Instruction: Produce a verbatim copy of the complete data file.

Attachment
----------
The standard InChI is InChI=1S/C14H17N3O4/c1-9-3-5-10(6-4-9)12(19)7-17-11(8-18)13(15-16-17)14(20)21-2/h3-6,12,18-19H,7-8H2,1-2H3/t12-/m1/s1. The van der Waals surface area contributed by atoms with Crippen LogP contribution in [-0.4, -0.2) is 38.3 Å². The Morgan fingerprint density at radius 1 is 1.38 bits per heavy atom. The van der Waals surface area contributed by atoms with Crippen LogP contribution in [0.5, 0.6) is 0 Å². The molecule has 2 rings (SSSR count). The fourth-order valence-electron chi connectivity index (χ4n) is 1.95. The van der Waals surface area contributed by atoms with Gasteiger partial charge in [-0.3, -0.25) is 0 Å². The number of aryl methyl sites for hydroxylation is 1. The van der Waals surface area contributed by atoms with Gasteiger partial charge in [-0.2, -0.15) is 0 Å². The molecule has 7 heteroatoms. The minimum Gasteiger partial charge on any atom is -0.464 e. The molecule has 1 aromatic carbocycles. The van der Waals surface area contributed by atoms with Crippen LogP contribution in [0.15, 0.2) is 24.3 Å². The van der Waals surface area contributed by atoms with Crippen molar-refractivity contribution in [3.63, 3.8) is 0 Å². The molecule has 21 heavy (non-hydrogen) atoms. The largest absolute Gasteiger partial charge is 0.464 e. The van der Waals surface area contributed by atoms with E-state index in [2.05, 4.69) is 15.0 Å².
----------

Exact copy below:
The standard InChI is InChI=1S/C14H17N3O4/c1-9-3-5-10(6-4-9)12(19)7-17-11(8-18)13(15-16-17)14(20)21-2/h3-6,12,18-19H,7-8H2,1-2H3/t12-/m1/s1. The van der Waals surface area contributed by atoms with Crippen LogP contribution in [-0.4, -0.2) is 38.3 Å². The Morgan fingerprint density at radius 1 is 1.38 bits per heavy atom. The van der Waals surface area contributed by atoms with Crippen LogP contribution in [0.5, 0.6) is 0 Å². The molecule has 2 rings (SSSR count). The fourth-order valence-electron chi connectivity index (χ4n) is 1.95. The van der Waals surface area contributed by atoms with Gasteiger partial charge in [-0.3, -0.25) is 0 Å². The number of aryl methyl sites for hydroxylation is 1. The van der Waals surface area contributed by atoms with Gasteiger partial charge in [-0.2, -0.15) is 0 Å². The molecule has 7 heteroatoms. The minimum Gasteiger partial charge on any atom is -0.464 e. The molecule has 1 aromatic carbocycles. The van der Waals surface area contributed by atoms with Crippen LogP contribution in [0.15, 0.2) is 24.3 Å². The van der Waals surface area contributed by atoms with Crippen molar-refractivity contribution in [3.63, 3.8) is 0 Å². The molecule has 21 heavy (non-hydrogen) atoms. The largest absolute Gasteiger partial charge is 0.464 e. The van der Waals surface area contributed by atoms with E-state index in [2.05, 4.69) is 15.0 Å².